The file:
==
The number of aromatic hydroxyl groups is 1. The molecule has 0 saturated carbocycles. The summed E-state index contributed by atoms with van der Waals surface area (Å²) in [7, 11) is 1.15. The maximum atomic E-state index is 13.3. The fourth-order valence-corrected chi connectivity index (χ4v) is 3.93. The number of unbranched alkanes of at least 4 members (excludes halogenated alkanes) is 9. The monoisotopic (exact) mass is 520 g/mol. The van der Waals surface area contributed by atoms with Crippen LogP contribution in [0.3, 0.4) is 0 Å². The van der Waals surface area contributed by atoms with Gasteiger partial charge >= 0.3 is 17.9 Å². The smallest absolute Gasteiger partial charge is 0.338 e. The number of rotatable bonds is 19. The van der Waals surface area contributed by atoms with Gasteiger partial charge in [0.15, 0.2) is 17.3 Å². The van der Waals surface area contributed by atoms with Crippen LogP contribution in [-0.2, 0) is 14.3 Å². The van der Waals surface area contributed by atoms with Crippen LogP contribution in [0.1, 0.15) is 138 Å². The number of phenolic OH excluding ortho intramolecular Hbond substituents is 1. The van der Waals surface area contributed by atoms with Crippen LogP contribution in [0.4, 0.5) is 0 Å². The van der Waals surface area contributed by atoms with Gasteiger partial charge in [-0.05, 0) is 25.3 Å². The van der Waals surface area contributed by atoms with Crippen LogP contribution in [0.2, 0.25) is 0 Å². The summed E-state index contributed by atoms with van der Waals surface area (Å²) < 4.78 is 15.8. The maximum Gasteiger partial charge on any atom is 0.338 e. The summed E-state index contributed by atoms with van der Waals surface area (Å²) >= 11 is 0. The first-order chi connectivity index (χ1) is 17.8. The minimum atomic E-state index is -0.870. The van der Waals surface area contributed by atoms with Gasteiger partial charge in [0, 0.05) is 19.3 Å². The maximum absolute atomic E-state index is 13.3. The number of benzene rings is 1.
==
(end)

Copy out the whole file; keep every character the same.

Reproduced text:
The number of aromatic hydroxyl groups is 1. The molecule has 0 saturated carbocycles. The summed E-state index contributed by atoms with van der Waals surface area (Å²) in [7, 11) is 1.15. The maximum atomic E-state index is 13.3. The fourth-order valence-corrected chi connectivity index (χ4v) is 3.93. The number of unbranched alkanes of at least 4 members (excludes halogenated alkanes) is 9. The monoisotopic (exact) mass is 520 g/mol. The van der Waals surface area contributed by atoms with Crippen LogP contribution in [0.3, 0.4) is 0 Å². The van der Waals surface area contributed by atoms with Gasteiger partial charge >= 0.3 is 17.9 Å². The smallest absolute Gasteiger partial charge is 0.338 e. The number of rotatable bonds is 19. The van der Waals surface area contributed by atoms with Gasteiger partial charge in [0.15, 0.2) is 17.3 Å². The van der Waals surface area contributed by atoms with Crippen LogP contribution in [-0.2, 0) is 14.3 Å². The van der Waals surface area contributed by atoms with Crippen LogP contribution in [0.1, 0.15) is 138 Å². The number of phenolic OH excluding ortho intramolecular Hbond substituents is 1. The van der Waals surface area contributed by atoms with Crippen LogP contribution in [0.4, 0.5) is 0 Å². The van der Waals surface area contributed by atoms with Gasteiger partial charge in [-0.05, 0) is 25.3 Å². The van der Waals surface area contributed by atoms with Crippen LogP contribution in [0.2, 0.25) is 0 Å². The summed E-state index contributed by atoms with van der Waals surface area (Å²) < 4.78 is 15.8. The maximum Gasteiger partial charge on any atom is 0.338 e. The summed E-state index contributed by atoms with van der Waals surface area (Å²) >= 11 is 0. The first-order chi connectivity index (χ1) is 17.8. The minimum atomic E-state index is -0.870. The van der Waals surface area contributed by atoms with Gasteiger partial charge in [0, 0.05) is 19.3 Å². The maximum absolute atomic E-state index is 13.3. The number of benzene rings is 1.